Since coming out, I spend too much time taking pictures of myself, too much time looking in the mirror. I don’t know what I am trying to find but sometimes I find it. I don’t know if what I am looking for is something that feels right or something that will make other people believe me. I worry that I am being vain and shallow. I worry that the things which bring me euphoria are so unoriginal as to be problematic. I worry that my whole gender presentation is based on problematic stereotypes that exclude and harm all nonbinary people who aren’t white, young, thin, androgynous, AFAB, and abled. I remember my teenage obsession with Oscar Wilde’s Dorian Gray, understanding better now how Dorian must have felt living a life defined by a deal with the devil to forever preserve youth and beauty, a life lived in fear that others might discover an image holding the secrets of his past and physiognomy. I wonder if I myself have made some kind of Faustian bargain to become enough of a stereotype that I will be occasionally recognized for what I am. I wonder what part of my soul I must have traded to be young and handsome, maybe not forever, but for the first time.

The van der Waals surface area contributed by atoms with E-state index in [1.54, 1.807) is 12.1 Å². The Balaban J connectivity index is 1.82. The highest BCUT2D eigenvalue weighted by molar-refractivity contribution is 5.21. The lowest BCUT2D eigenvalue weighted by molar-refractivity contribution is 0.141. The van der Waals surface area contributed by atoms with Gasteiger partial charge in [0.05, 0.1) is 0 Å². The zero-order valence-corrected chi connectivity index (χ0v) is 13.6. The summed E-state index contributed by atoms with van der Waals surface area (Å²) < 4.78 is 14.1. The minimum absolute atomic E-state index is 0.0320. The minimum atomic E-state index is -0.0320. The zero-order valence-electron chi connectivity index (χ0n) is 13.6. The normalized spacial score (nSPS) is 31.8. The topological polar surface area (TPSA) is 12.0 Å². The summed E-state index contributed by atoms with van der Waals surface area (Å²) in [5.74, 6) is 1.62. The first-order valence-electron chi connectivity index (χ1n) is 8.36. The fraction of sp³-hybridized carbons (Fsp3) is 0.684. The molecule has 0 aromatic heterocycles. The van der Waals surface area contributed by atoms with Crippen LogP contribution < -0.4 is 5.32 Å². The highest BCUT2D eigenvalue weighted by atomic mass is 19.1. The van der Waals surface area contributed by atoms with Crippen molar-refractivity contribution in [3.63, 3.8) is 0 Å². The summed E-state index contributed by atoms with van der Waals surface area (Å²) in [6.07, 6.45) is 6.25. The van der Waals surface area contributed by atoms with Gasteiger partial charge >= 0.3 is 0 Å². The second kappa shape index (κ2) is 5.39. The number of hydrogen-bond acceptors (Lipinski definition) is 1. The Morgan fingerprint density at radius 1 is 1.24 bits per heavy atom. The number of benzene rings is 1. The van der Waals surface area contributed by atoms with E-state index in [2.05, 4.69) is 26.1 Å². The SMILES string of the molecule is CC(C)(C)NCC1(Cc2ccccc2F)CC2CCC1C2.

Sometimes I feel too trans to function and other times I don’t feel trans enough to claim euphoria or dysphoria, even with the controversial diagnosis recorded in my medical records. No matter how many needles decorate my skin with transgender symbology, it feels like they will never add up to the power of a bi-weekly injection of exogenous testosterone. Even with a year’s worth of hyperandrogenized facial hair, my voice is generally interpreted as an “honest signal” (as we say in evolutionary biology) of my assigned gender, and when people pretend not to know out of politeness or political correctness, it makes me feel too suspicious and humored to believe them. But the first time someone referred to me AFAB instead of female, I could have cried. It was as such a gift, as though they saw me as not predetermined but as possible.